At first, he said, “we'll lose in court.” But, before the Supreme Court, “hopefully we’ll get a fair shake.”
The declaration is expected to face a volley of immediate legal challenges, in particular based on claims that the president has invoked a state of emergency where none exists. There is no apparent precedent of any lawsuits challenging the factual basis of an emergency declaration, the New York Times has reported, leaving it an open question how the courts — typically loathe to substitute their thinking for the president’s on matters of national security — will handle such claims.
A senior administration official on Friday morning declined to answer questions about the administration’s legal strategy.
Acting chief of staff Mick Mulvaney said the declaration was justified because Congress is "simply incapable of providing the amount of money necessary in the president’s eyes to address the current situation at the border."
$8 billion to extend barriers
In his remarks before Trump’s speech, Mulvaney said Trump has access to about $8 billion to build the wall, including:
- $1.375 billion from the budget deal agreed to by lawmakers this week.
- $600 million from the Treasury Forfeiture Fund.
- $2.5 billion in Pentagon counter-drug activities funds, including reprogramming money from other military accounts.
- $3.6 billion in military construction funds.
Under the emergency authority, the White House can pull any funding from any unobligated military construction funds, Todd Harrison, a military budget analyst with the Center for Strategic and International Studies, said in an email this morning. Right now there is about $21 billion in unobligated military construction funds.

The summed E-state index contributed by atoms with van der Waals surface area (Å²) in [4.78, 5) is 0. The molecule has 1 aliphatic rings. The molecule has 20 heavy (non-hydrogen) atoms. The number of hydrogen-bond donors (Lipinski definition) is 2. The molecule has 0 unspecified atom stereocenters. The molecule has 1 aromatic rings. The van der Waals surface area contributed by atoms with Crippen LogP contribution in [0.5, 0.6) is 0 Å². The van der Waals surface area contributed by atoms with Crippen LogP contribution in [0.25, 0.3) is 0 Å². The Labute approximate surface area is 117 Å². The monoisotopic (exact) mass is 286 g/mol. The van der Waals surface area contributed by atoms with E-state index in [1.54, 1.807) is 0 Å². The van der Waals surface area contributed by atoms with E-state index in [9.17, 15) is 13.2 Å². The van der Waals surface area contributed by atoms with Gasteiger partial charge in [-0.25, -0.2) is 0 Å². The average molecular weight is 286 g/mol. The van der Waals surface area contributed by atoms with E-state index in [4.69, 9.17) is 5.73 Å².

“We will be looking at lower-priority military construction projects,” a senior administration official said. “We will be looking at ones that are to fix or repair a particular facility that might be able to wait a couple of months into next year. We’re going through a filter to make sure that nothing impacts lethality [and] readiness on the part of our military construction budget, which is a budget that is substantially larger than $3.6 billion.”
White House officials said the administration’s fiscal 2020 budget request, which is expected to go to Congress in March, will backfill the military construction accounts that are raided this year. Added another senior administration official: “This is not the entire military construction budget. This is just a small fraction of it.”
But military construction is among the most closely watched funds by lawmakers with military facilities in their districts. Sen. Brian Schatz, D-Hawaii, this morning: “The Military Construction funding process is rigorous. The five-year plan comes from all service branches prioritizing key projects and the Committee funding it. Whether it’s dry docks or clinics or hangers or runways, there is not 3.5B to remove without dire consequences.”
On Friday, Trump says he asked “a couple generals” what they'd use this money for if Trump didn't use it for the wall. He said he can't say what they answered, but "didn't sound too important to me," the Toronto Star’s Daniel Dale reported.